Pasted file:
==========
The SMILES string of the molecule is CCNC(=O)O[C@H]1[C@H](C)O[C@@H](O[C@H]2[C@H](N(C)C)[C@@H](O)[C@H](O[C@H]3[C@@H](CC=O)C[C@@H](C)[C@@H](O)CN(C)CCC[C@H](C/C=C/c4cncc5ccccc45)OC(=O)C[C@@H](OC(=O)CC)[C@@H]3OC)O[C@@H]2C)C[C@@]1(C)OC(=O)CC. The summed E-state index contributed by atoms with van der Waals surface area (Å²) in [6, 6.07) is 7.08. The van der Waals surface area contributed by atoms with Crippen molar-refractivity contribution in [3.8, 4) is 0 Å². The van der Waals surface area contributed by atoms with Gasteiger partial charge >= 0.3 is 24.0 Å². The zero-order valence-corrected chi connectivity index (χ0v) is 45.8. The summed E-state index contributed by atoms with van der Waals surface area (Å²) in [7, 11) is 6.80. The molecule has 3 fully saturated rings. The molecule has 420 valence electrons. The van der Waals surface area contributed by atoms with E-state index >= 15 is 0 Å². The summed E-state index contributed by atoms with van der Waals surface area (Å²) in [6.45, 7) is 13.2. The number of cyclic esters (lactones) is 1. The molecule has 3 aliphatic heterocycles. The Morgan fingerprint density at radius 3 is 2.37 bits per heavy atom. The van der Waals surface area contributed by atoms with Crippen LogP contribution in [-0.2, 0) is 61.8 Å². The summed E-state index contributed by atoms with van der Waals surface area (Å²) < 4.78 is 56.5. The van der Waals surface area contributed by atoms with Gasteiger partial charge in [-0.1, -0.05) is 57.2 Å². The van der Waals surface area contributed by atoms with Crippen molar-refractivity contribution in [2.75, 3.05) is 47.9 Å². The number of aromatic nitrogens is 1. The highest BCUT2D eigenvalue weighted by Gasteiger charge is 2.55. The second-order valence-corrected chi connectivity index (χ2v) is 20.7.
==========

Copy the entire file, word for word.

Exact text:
The SMILES string of the molecule is CCNC(=O)O[C@H]1[C@H](C)O[C@@H](O[C@H]2[C@H](N(C)C)[C@@H](O)[C@H](O[C@H]3[C@@H](CC=O)C[C@@H](C)[C@@H](O)CN(C)CCC[C@H](C/C=C/c4cncc5ccccc45)OC(=O)C[C@@H](OC(=O)CC)[C@@H]3OC)O[C@@H]2C)C[C@@]1(C)OC(=O)CC. The summed E-state index contributed by atoms with van der Waals surface area (Å²) in [6, 6.07) is 7.08. The van der Waals surface area contributed by atoms with Crippen molar-refractivity contribution in [3.8, 4) is 0 Å². The van der Waals surface area contributed by atoms with Gasteiger partial charge >= 0.3 is 24.0 Å². The zero-order valence-corrected chi connectivity index (χ0v) is 45.8. The summed E-state index contributed by atoms with van der Waals surface area (Å²) in [7, 11) is 6.80. The molecule has 3 fully saturated rings. The molecule has 420 valence electrons. The van der Waals surface area contributed by atoms with E-state index >= 15 is 0 Å². The summed E-state index contributed by atoms with van der Waals surface area (Å²) in [6.45, 7) is 13.2. The number of cyclic esters (lactones) is 1. The molecule has 3 aliphatic heterocycles. The Morgan fingerprint density at radius 3 is 2.37 bits per heavy atom. The van der Waals surface area contributed by atoms with Crippen LogP contribution in [-0.2, 0) is 61.8 Å². The summed E-state index contributed by atoms with van der Waals surface area (Å²) < 4.78 is 56.5. The van der Waals surface area contributed by atoms with Gasteiger partial charge in [-0.1, -0.05) is 57.2 Å². The van der Waals surface area contributed by atoms with Crippen molar-refractivity contribution in [2.75, 3.05) is 47.9 Å². The number of aromatic nitrogens is 1. The highest BCUT2D eigenvalue weighted by Gasteiger charge is 2.55. The second-order valence-corrected chi connectivity index (χ2v) is 20.7.